• Duty of Care: Show that the property owner owed a duty of care to the injured party based on their visitor status.
  • Breach of Duty: Demonstrate that the property owner breached their duty of care by either failing to maintain the property safely or warn of known hazards.
  • Causation: Prove that the breach of duty was the direct cause of the injuries sustained.
  • Damages: Document the damages suffered from the injuries, including medical bills, lost wages, pain and suffering, and other related losses.

Defenses to Premises Liability Claims

Property owners in Massachusetts have several defenses they can use to contest premises liability claims. Some common defenses include:

  • Lack of Notice: The property owner may argue that they were unaware of the dangerous condition and could not have taken corrective action.
  • Open and Obvious Doctrine: If the hazard was open and obvious, the property owner may argue that they had no duty to warn because a reasonable person should have seen and avoided the danger.
  • Assumption of Risk: Property owners can claim that the injured party voluntarily assumed the risk associated with the hazard.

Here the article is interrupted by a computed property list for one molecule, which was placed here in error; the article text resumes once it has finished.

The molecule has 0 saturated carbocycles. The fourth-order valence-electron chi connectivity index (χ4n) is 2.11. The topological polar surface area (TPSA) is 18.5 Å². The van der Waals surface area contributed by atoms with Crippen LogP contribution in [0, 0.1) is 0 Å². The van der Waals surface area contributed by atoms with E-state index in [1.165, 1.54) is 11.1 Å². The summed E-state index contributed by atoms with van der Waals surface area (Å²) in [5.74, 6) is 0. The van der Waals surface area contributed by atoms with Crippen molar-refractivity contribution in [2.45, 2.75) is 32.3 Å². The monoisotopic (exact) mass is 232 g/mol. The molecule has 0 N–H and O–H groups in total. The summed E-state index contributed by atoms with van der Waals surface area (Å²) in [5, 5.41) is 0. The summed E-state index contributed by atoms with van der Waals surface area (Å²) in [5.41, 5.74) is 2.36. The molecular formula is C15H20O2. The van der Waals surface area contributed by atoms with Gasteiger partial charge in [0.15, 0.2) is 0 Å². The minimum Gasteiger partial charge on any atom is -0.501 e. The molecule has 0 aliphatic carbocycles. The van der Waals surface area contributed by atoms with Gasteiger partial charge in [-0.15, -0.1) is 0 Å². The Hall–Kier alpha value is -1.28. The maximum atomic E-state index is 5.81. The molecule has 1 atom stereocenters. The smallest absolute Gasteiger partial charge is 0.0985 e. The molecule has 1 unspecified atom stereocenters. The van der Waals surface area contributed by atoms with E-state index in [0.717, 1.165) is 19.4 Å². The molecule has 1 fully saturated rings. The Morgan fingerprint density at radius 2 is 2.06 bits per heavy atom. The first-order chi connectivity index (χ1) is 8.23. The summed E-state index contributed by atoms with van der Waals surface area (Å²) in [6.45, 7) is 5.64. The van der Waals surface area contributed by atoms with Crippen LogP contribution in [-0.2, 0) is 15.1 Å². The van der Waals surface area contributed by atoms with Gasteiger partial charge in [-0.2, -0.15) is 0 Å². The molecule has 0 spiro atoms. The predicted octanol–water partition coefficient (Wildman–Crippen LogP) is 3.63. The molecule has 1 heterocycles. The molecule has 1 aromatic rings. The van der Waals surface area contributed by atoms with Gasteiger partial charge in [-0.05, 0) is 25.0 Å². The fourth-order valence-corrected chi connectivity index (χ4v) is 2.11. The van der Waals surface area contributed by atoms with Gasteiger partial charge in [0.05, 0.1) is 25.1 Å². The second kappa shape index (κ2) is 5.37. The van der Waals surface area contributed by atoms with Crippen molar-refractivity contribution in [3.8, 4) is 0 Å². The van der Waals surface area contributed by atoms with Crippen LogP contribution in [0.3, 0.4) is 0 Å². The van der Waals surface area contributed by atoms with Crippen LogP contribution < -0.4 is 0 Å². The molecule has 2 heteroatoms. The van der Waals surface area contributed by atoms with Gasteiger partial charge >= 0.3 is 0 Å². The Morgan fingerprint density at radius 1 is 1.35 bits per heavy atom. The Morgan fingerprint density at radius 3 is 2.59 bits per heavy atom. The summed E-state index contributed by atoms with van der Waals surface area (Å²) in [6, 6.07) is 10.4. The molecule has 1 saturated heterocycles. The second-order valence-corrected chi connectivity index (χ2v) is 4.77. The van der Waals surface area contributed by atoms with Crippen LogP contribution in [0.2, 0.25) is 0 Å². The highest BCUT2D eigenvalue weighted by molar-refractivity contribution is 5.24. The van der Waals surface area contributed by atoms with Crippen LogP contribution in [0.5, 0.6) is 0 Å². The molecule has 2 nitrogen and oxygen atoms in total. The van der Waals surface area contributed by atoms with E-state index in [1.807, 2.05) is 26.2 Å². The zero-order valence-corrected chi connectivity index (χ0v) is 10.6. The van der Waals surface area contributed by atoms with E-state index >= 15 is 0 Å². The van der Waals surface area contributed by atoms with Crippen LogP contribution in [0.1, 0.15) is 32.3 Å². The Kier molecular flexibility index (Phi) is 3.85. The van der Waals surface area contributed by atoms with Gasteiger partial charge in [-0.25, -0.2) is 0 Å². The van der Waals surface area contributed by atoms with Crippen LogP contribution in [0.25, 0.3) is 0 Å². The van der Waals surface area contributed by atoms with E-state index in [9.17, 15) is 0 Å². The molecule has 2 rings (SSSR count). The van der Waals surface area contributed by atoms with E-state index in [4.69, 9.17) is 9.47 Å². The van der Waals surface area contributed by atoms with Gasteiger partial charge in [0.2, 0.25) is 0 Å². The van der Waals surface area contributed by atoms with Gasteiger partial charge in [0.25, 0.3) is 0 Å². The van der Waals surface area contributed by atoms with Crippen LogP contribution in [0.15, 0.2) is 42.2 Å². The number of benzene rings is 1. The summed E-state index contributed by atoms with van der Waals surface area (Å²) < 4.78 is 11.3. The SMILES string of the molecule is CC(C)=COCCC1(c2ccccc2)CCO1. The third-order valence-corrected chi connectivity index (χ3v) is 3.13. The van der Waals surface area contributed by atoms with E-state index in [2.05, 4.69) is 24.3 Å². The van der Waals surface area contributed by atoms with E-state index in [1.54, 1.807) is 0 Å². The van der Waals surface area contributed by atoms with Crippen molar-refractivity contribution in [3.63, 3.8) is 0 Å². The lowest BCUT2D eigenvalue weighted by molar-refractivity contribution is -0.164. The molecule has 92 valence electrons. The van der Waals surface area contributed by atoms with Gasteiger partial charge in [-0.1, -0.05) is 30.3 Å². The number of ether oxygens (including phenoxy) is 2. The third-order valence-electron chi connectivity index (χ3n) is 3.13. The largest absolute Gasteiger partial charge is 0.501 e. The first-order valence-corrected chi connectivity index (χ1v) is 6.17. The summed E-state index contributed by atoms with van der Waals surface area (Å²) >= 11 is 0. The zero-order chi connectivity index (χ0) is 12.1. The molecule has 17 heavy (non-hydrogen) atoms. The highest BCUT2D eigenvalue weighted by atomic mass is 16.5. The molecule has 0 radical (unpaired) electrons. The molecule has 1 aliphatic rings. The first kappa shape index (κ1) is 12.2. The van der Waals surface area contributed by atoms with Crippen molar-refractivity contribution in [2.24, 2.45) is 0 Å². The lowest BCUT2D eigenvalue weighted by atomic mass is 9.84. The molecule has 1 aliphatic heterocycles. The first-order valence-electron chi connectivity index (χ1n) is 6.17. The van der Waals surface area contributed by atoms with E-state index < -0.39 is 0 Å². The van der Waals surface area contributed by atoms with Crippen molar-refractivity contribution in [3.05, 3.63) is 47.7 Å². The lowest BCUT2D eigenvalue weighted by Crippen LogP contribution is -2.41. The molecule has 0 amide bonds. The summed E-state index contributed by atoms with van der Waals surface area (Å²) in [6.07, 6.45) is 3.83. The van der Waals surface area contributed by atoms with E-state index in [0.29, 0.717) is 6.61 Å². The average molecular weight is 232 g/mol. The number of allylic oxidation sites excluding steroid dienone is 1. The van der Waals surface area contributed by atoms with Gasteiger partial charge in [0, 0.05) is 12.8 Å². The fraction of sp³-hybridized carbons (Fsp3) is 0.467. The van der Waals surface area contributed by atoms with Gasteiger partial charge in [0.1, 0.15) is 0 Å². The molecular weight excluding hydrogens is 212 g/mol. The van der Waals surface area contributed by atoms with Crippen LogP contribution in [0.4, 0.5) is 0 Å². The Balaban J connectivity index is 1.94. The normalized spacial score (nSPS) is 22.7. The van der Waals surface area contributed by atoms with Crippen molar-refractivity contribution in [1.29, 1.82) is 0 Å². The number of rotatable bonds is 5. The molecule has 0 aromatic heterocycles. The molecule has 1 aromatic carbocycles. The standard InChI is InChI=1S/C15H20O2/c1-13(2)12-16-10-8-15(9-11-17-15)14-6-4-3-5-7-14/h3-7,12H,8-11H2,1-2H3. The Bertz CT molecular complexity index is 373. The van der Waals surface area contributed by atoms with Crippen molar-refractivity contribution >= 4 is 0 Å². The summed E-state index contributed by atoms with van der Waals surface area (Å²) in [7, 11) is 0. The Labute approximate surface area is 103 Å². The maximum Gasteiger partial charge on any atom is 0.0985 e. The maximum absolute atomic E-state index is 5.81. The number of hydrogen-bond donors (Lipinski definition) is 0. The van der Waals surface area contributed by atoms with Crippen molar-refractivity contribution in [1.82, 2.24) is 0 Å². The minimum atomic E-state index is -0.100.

Steps to Take in a Premises Liability Case

If you have been injured on someone else's property in Massachusetts or are a property owner facing a premises liability claim, here are some steps to consider:

For Injured Parties:

  • Seek Medical Attention: Your health should be your top priority. Seek immediate medical attention for your injuries.
  • Document the Scene: If possible, take photographs of the hazardous condition that caused your injury. This can serve as valuable evidence.
  • Report the Incident: Report the incident to the property owner or occupier and ensure it is documented.
  • Collect Evidence: Gather any evidence related to the accident, including medical records, witness statements, and surveillance footage, if available.